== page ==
When I was doing Vegan January (also known as Veganuary) this year, there was only one thing I missed: cheese. While there are relatively good substitutes available for ice cream, butter, milk, yogurt, and even eggs, cheese was the one thing that I just could not find an animal-free replacement for that didn’t taste bland, rubbery, or worse.
So when I went into the Big Idea Ventures (BIV) office in New York City this week to taste a new plant-based cheese from startup Grounded Foods, part of BIV’s latest alternative protein accelerator program, I came in with a healthy amount of skepticism. Especially since I knew that the main ingredient in many of the cheeses was one of the unsexier vegetables on the planet: cauliflower.
But before we get to the taste test, here’s a bit of background. Founded in Australia in July of 2019, Grounded Foods grew out of co-founder Shaun Quade’s efforts to develop a plant-based Roquefort (blue cheese) for a new high-end restaurant concept. As he and his co-founder (and wife) Veronica Fil started looking for funding for the restaurant, they realized that people were actually interested in investing in the Roquefort itself. “They just wanted to give money for the plant-based cheese!” Fil said.
Since then the company has participated in the Mars Seeds of Change accelerator, for which they earned $40,000, and just relocated to New York a few months ago to join the latest Big Idea Ventures cohort. As part of the alt-protein accelerator they receive $250,000 in funding. Next up Fil and Quade plan to move to the West Coast, where they believe there is the largest audience for high-caliber faux cheese. Fil and Quade hope that their products will attract not only vegans but flexitarians who either have dairy sensitivities or are looking for healthier ways to get their “cheese” fix.
The pair plan to launch their cheese through high-end restaurants later this year in order to establish the Grounded Foods brand before branching into direct-to-consumer sales and, eventually, retail. Ambitious plans to be sure, but Quade revealed that they’re prepared to scale; in fact, they’ve already secured a location on which to build their first large scale manufacturing facility on the West Coast. They’ve also filed a patent for their fermentation protocol, which Fil told me is the secret sauce that makes their cheese so “addictive” and full of umami (savory) flavor.
Pricing isn’t set in stone, but Fil told me that they expect to be cost-competitive with other cheese alternatives right out of the gate. Since their product is made using relatively inexpensive ingredients and low-tech processes, she claims it’s not expensive to produce. Grounded Foods is also cutting cost by using “ugly” cauliflower — vegetables that are aesthetically unfit to sell to grocers — to make their cheese.
Now for the moment of truth: how did the Grounded Foods cheese taste? I have to say, I was pleasantly surprised. Most of offerings were a home run, successfully imitating the things I love most about cheese: the umami flavor, silky texture, and creaminess. The camembert (cauliflower + hemp) was a standout; it actually emulated the funky “stinkiness” that you taste with aged French cheese. The gruyere (oats + cauliflower) was slightly less similar to its namesake, though it had a sharpness that would take well to being melted over pasta or tucked in a sandwich. The Australian feta, which was marinated in olive oil and herbs, was pleasantly smooth and fatty, and the scallion cream cheese would honestly have fooled me in a taste test. It was that good.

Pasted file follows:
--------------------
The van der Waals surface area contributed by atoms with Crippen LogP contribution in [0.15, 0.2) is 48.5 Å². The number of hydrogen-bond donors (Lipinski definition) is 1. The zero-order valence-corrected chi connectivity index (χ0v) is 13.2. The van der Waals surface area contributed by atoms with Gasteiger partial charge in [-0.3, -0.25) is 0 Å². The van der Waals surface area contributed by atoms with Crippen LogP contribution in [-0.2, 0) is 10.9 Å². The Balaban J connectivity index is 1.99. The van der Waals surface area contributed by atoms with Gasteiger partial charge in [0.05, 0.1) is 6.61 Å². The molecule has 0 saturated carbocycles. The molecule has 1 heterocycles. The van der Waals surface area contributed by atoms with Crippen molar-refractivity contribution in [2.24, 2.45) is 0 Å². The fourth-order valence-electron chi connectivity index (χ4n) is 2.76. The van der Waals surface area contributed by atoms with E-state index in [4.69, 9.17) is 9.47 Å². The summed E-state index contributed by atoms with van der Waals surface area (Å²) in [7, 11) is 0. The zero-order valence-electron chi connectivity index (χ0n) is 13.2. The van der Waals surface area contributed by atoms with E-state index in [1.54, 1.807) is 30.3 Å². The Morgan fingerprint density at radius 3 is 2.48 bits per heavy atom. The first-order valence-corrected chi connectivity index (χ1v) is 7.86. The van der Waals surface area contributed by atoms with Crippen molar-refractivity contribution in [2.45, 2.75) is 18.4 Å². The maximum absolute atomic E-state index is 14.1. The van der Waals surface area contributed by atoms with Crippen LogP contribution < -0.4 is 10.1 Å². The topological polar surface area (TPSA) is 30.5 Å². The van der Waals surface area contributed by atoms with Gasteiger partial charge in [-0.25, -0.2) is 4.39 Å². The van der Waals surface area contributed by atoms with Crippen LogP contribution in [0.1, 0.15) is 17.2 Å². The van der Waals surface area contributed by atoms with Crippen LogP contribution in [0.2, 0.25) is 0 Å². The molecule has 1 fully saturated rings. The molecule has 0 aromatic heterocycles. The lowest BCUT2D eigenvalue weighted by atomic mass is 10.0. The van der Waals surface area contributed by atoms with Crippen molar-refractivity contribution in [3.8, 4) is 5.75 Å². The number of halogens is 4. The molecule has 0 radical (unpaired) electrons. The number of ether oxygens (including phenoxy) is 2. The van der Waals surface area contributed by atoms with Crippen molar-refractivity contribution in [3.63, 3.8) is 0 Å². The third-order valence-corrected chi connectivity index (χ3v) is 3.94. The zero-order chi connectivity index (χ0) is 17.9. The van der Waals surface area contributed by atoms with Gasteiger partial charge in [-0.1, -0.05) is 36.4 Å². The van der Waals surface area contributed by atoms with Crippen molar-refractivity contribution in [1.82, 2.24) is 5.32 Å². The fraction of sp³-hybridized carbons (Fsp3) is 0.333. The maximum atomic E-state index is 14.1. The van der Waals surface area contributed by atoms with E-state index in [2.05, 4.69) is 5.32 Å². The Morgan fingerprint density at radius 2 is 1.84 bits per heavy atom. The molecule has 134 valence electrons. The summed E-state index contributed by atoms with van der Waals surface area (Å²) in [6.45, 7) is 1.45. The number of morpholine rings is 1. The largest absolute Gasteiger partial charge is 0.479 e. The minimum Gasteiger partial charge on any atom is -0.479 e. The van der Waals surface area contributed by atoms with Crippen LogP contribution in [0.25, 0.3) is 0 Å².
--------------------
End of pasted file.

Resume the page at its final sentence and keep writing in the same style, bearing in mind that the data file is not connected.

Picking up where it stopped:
The only miss for me was the “cheese” sauce, which is meant to replace Velveeta. While tasty it tasted distinctly vegetal and reminded me more of a butternut squash sauce than the beloved neon-orange cheese sauce.
The offerings I sampled were only the tip of the faux cheese iceberg. Quade is already developing other vegan cheeses to add to the Grounded Foods portfolio, including a mozzarella and blue cheese. “We have not fully explored the potential of vegetables,” Quade told me. There’s also another product line in the mix meant specifically to appeal to Gen Z diners.
Besides being quite tasty, Grounded Foods’ biggest advantage is its ingredient list. Most plant-based cheeses are made of nuts, soy, or coconut oil. The first two eliminate consumers who have certain food allergies, and the oil-based cheeses don’t have much nutritional content to speak of. Instead they’re made just of cauliflower, hemp, and oat, transformed through Quade’s proprietary fermentation process (which he, unsurprisingly, was hesitant to reveal too many details about).
While Grounded Foods is trying to crack the animal-free cheese code with plants, other companies are using a decidedly more high-tech approach. Perfect Day and New Culture have developed a method to ferment dairy proteins using genetically engineered microbes; in essence creating milk without the cow (which can then be turned into cheese). However, there’s no word on exactly when these offerings will go to market — or how costly they’ll be when they get there. Next-gen dairy startups like Eclipse Foods and Noquo Foods are also using plans to develop better-tasting cheese alternatives, but neither has announced a concrete timeline to enter the market.
Grounded Foods has been moving incredibly quickly considering it’s just over 6 months old. However, it’s still a young startup with only two full-time employees (Fil and Quade), neither of whom have experience scaling an alternative business. We’ll have to see if they can establish all the tricky parts of running a food manufacturing business, like establishing a supply chain, branding, and finding effective restaurant and retail partners.
However, with demand for plant-based cheese on the rise, there’s a lot of space for a market disrupter who will make vegan cheese that’s actually worth eating. And as far as taste goes, Grounded Foods takes the cake — er, camembert.